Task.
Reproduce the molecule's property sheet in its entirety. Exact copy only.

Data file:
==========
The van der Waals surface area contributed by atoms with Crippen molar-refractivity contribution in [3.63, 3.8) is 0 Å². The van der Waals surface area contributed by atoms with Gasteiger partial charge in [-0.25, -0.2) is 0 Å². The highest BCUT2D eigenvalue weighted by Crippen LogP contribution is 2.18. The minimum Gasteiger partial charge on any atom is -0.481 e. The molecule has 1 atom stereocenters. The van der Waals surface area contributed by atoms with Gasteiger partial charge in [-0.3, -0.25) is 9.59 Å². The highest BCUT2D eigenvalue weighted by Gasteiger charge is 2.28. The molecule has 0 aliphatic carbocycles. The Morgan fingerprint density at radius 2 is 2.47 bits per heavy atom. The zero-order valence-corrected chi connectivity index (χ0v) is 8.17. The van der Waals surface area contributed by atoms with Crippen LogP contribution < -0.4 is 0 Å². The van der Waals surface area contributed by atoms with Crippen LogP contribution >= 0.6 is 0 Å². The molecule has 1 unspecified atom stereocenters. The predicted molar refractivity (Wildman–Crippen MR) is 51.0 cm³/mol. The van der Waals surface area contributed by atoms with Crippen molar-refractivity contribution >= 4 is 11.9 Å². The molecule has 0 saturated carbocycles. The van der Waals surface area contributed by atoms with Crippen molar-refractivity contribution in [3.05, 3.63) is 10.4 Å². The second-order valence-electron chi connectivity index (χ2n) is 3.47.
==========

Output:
The van der Waals surface area contributed by atoms with Crippen molar-refractivity contribution in [3.63, 3.8) is 0 Å². The van der Waals surface area contributed by atoms with Gasteiger partial charge in [-0.25, -0.2) is 0 Å². The highest BCUT2D eigenvalue weighted by Crippen LogP contribution is 2.18. The minimum Gasteiger partial charge on any atom is -0.481 e. The molecule has 1 atom stereocenters. The van der Waals surface area contributed by atoms with Gasteiger partial charge in [-0.3, -0.25) is 9.59 Å². The highest BCUT2D eigenvalue weighted by Gasteiger charge is 2.28. The molecule has 0 aliphatic carbocycles. The Morgan fingerprint density at radius 2 is 2.47 bits per heavy atom. The zero-order valence-corrected chi connectivity index (χ0v) is 8.17. The van der Waals surface area contributed by atoms with Crippen LogP contribution < -0.4 is 0 Å². The van der Waals surface area contributed by atoms with Crippen LogP contribution >= 0.6 is 0 Å². The molecule has 1 unspecified atom stereocenters. The predicted molar refractivity (Wildman–Crippen MR) is 51.0 cm³/mol. The van der Waals surface area contributed by atoms with Crippen molar-refractivity contribution >= 4 is 11.9 Å². The molecule has 0 saturated carbocycles. The van der Waals surface area contributed by atoms with Crippen molar-refractivity contribution in [3.05, 3.63) is 10.4 Å². The second-order valence-electron chi connectivity index (χ2n) is 3.47.